Say Hello to the Uma Thurman of Parasitoid Wasps, Because That’s a Thing Now
I keep a mental list of places in the world to never go, and one of those is Brazil, thanks to the existence of the terrifying Brazilian wandering spider. Trust me, it’s awful. I’m afraid I now have to add Papua New Guinea and Thailand to the list, because of three new species of parasitoid wasps that entomologists have recently discovered in those countries. But we discover new species all the time. Here’s what’s different about these three: They’re named after pop culture icons, like Uma Thurman’s character in the Kill Bill movies.
These wasps, who hail from the Braconidae family of wasps, specialize in fatal reproductive tactics. Not to themselves — to those they implant. See, a parasitoid is an organism that, during its development, lives in or on the body of a single host individual, eventually killing that individual.
So these wasps’ eggs develop inside other insects, and when the eggs hatch, the larvae eat their way through the bodies of the unfortunate hosts. Most hosts die, while others just become sterile. Aren’t wasps positively delightful?
The three new ones were discovered and written about in the Journal of Hymenoptera Research by serious bug enthusiast Donald Quicke. Apparently, if you’re a professor of entomology, specifically one who studies the “biology, ecology, and systematics of parasitoid wasps,” you can name the new species you find whatever the heck you want. I think that’s reasonable, consider that you have to spend a lot of time around freaky bugs. It’s karmic.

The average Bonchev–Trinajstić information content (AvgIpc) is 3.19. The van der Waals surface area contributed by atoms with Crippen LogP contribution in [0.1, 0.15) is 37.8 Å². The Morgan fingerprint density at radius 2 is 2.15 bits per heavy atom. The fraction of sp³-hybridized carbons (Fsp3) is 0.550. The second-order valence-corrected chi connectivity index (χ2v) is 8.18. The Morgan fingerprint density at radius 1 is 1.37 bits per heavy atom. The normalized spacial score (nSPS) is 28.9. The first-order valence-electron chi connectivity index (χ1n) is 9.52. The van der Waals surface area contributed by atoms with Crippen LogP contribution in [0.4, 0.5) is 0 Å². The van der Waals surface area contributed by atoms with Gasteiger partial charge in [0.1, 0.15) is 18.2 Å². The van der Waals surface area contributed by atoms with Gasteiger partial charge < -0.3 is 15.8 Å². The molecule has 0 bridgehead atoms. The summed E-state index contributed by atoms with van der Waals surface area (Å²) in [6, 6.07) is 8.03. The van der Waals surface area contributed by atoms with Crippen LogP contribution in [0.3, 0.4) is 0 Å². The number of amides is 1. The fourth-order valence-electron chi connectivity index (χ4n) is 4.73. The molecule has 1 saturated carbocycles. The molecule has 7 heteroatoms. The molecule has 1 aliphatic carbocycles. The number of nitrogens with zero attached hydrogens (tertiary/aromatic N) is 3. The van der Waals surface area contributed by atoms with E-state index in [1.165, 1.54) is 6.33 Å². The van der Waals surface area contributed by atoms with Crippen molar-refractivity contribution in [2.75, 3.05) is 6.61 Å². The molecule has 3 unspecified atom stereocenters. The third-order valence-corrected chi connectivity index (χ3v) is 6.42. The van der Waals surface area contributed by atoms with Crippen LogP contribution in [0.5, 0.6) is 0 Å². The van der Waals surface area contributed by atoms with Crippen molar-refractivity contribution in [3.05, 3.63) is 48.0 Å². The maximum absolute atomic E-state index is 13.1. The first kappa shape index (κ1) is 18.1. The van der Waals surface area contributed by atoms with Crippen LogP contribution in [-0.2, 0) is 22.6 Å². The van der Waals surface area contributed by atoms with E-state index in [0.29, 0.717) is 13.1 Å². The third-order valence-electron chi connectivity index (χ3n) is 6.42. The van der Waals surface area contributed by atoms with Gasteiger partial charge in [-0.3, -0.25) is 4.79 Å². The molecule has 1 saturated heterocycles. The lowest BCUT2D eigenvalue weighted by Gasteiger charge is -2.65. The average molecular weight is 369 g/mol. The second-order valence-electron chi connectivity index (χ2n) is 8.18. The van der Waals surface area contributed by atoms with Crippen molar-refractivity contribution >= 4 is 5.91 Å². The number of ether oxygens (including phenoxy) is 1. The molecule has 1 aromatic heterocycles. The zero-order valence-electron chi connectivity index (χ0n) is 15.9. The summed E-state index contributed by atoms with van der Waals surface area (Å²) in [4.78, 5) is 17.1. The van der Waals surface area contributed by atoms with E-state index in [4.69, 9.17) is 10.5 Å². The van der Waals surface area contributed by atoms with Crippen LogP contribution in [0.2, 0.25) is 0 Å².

Here’s the lineup of Quicke’s new species:
- Cystomastacoides kiddo (Thailand) — Named after Beatrix Kiddo, aka The Bride, Uma Thurman’s character from the Kill Bill movies, because the lethal physiology of the wasp brought to mind her deadly skills as an assassin and kung fu master of the Tiger/Crane style of fighting. Good call!
- Cystomastacoides nicolepeelerae (Papua New Guinea) — Named after Nicole Peeler, one of Quicke’s favorite novelists, who writes urban fantasy novels — and whose first novel, Tempest Rising, includes “a gorgeous and powerful vampire” as a “friend” to the female protagonist. Hmmm. Definitely bug-worthy, then.
- Cystomastacoides asotaphaga (Papua New Guinea) — Sadly not named after any pop culture characters, but the “Asota” in “asotaphaga” refers to the genus of moths whose caterpillars are devoured by the wasp’s larva.
Personally, I want to know how to get in on this buggy nomenclature gig. That alone could be worth a long academic career in entomology. Then you could name the species you find after your friends, your enemies, your teachers, your heroes. If you discovered one of these nasty wasps, what would you call it?
Cystomasticoides thurstonhowelliii? Cystomasticoides ladygagae?
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